Messages to the Community
March 20, 2020
Dear W&L alumni,
I wrote to you on Sunday, describing what has unfolded on campus over the last two weeks. Many of you responded with messages of encouragement and support, which mean a great deal to me. The strength of the Washington and Lee community has never been more evident or more appreciated than now.
My thoughts are with each of you as you adapt to the disruptions caused by this public health crisis. Some members of the extended W&L family are grappling personally with COVID-19 or dealing with the exposure of their loved ones. Others of you are hard at work on the front lines, providing health care in your local communities. Many of your hometowns are struggling as the economic impacts multiply. I am proud that W&L alumni will be leaders, all over the country, in responding to this challenge and helping those in need. Please remember to take care of yourselves and each other.
Here in Rockbridge County, there has not yet been a confirmed case of COVID-19, but the community has mobilized to help stem the spread of the virus. Local schools have closed. Businesses are facilitating social distancing by moving to takeout service and home delivery. At W&L, we bid farewell on Wednesday to the last of the undergraduate students moving out of campus housing. Law students no longer have access to the familiar confines of Lewis Hall. It has been an abrupt and painful separation for us all, but necessary to do our part.
Many of you have asked about the immediate needs of our students, faculty, staff, and their families. I am grateful for your concern, especially at this moment when there are so many other claims on your care and attention. I want to share what Washington and Lee is doing to take care of our people:
We are supporting our most vulnerable students -- some of whom remain on campus due to circumstances that make returning home impossible -- with housing, meals, health services, and funding for emergency expenses.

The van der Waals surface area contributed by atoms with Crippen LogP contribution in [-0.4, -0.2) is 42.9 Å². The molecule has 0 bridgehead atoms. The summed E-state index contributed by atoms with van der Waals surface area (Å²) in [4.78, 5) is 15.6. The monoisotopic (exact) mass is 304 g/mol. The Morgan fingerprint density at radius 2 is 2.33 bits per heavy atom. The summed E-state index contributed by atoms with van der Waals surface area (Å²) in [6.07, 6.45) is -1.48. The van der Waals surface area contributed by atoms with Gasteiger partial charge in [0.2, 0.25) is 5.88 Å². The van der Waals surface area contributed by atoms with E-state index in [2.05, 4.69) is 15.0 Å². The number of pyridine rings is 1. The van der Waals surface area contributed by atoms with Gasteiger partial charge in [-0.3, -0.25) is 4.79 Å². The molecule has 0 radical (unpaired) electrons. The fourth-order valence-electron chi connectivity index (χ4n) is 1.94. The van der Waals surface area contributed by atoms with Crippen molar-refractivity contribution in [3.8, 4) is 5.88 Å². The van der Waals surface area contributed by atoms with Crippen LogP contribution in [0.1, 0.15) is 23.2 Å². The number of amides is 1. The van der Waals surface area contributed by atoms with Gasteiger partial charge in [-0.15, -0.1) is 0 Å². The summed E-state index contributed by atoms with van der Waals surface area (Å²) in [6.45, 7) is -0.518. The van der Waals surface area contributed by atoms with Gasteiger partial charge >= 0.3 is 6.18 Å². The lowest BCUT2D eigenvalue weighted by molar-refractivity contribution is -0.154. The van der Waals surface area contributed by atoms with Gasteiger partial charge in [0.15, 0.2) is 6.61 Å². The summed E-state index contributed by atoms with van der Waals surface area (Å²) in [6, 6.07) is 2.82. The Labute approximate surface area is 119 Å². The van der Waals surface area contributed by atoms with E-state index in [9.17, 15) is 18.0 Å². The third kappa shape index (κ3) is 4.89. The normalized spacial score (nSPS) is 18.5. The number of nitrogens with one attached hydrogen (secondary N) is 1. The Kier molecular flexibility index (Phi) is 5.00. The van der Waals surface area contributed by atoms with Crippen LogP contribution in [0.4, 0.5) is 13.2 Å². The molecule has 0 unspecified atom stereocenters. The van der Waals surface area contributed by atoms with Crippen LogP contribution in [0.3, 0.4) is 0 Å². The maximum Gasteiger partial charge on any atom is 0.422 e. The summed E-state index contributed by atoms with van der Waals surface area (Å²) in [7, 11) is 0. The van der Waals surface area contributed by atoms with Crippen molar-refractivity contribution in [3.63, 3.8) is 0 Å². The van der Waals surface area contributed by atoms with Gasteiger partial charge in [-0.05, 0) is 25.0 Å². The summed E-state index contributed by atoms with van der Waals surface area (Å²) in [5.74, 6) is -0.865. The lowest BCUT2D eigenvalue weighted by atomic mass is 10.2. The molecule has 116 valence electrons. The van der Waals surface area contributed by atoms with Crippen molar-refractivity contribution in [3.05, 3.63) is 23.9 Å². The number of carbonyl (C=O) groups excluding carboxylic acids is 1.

We are helping our faculty and staff weather this period of uncertainty -- and minimizing the economic impact on Rockbridge County, where W&L is the largest employer -- by guaranteeing employment through at least June 1. Work is being done remotely whenever possible.
We are treating W&L families fairly by refunding a pro-rated share of room and board.
We are helping our faculty convert their courses to virtual instruction and sustain the personal attention to students that is vital to the W&L experience. Our information technology department and our teaching and learning center, CARPE, are providing tools, training, and expert guidance.
If you would like to help, every gift or pledge payment to the Annual Fund through June 30 will directly support these efforts. Your collective compassion and generosity are extraordinary, and I am especially grateful to you in these most difficult times.
I look forward to the time when we can welcome you back to campus and visit your alumni chapters. Meanwhile, please keep us apprised of how you are doing and find ways to connect with us, as we will with you. Washington and Lee will persevere and thrive because of the strength and character of our community.
With continuing best wishes for you and your loved ones,